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I woke up at 7 am to the sound of my alarm blaring. There's nothing unusual about that, except… hang on… "Alexa, stop!" Yep, the alarm was coming from the bedroom Alexa.
That bedroom Alexa is the one we call Alexa Prime since it was the first one we got. It's the old Pringles can-style Amazon OG Echo, ordered from Amazon as soon as the company started accepting orders. Alexa Prime has been with us since Jan. 13, 2015, and she has been waking me every one of the 2,828 days since.
At this point, we have an Alexa in every room. And yes, that includes bathrooms. We found the intercom, timer, and smart home control functions so valuable that it makes sense for them to be everywhere we are.
But it's Alexa Prime I want to focus on for a minute. She's been with us for almost eight years. We've never had to update her (although I do know that updates have been automatically installed quietly and without requiring my attention). She still runs all our routines and smart home activities, turning on and off lights, controlling the temperature, and so on.
I've since had to purchase replacements for all of those devices. With iOS 16, Apple has discontinued support of the iPhone 6S Plus. When MacOS Ventura comes out this month, my i5 MacBook Pro from 2015 will also lose support (as will all MacBook Pros purchased before 2017, MacBook Airs and Mac Minis purchased before 2018, and Mac Pros purchased before 2019).
But Alexas just work. That's the first underappreciated way Alexa devices are consumer-friendly. Day in, day out. In my case, nearly 3,000 days. They just work. I've never had to replace a single Echo device because it was obsoleted by the company. Although not all features are available for older devices (you need a more recent device such as a third-generation Echo Dot or newer to make it bilingual in Spanish, for example), in my personal experience so far, I haven't noticed any loss of support or functionality. Each incarnation of the helpful AI just sits there, waiting for us to ask or command something.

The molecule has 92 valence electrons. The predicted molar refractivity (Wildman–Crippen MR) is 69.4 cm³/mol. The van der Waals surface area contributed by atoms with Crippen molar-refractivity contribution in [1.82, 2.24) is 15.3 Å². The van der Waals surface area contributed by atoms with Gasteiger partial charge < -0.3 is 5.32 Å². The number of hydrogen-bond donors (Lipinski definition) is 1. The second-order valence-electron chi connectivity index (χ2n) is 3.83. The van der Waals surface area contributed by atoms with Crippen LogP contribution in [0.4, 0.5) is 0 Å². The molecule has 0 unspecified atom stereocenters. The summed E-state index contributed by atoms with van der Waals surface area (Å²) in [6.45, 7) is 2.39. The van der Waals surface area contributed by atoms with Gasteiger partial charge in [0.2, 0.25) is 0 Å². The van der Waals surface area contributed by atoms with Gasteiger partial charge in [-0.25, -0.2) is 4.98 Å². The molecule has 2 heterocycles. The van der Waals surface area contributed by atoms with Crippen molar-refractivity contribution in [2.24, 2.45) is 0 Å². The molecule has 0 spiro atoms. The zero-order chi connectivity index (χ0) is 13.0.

Now, sure. As Amazon introduces new Echo models, they do more and sound better. But I'm not terribly concerned with media-center-quality sound when I'm blasted out of sleep in the morning. I just want to be able to get to work on time. And Alexa does that.
There's another consumer-friendly feature of Alexa that we rarely discuss: There's no monthly fee. To be fair, this is also true of Apple's Siri and Google Assistant, but it's also very rare for smart devices to run without a monthly fee (especially security cameras).
I should note that Amazon does have some services it offers to Alexa users for an extra fee. There's a fee for the Alexa Kids+ service, which offers some kid-related content.
There's also a fee for Alexa Guard Plus, which provides some emergency monitoring and protection. And there's a per-incident fee for Echo Auto, which you incur if you call for help when stuck on the side of the road. But there's no fee for the basic Alexa service, and in seven years, we've never needed to upgrade to any of the incremental services that have fees.
I'm not an apologist for Amazon. I'm as concerned as the next guy about Amazon's near lock on Internet commerce, and I do worry about how far an AI like Alexa can go before we get Skynet. But on this second day of Amazon's second Prime Day(s) of the year, I wanted to share a positive thought.
Right now, Alexa's generally just helpful, and she has been since she took up residence on my bedroom bookshelf. Sure, it could get a lot worse. But for now, in our crazy, fractious, messed-up world, it's nice to be able to point out something, anything, that doesn't completely suck, even if for only a moment.
"Alexa, thank you."
"You're so welcome. Your kindness really gives me a charge."
Now, what exactly does she mean by that? Is that a pun? Is she saying she likes it when I charge things via Amazon? Is she mocking me for yelling "No" this morning when she wanted to tell me about the weather? Will she someday murder me in my bed?
Yep, that moment is over. But still... "Alexa, set alarm for 7 am."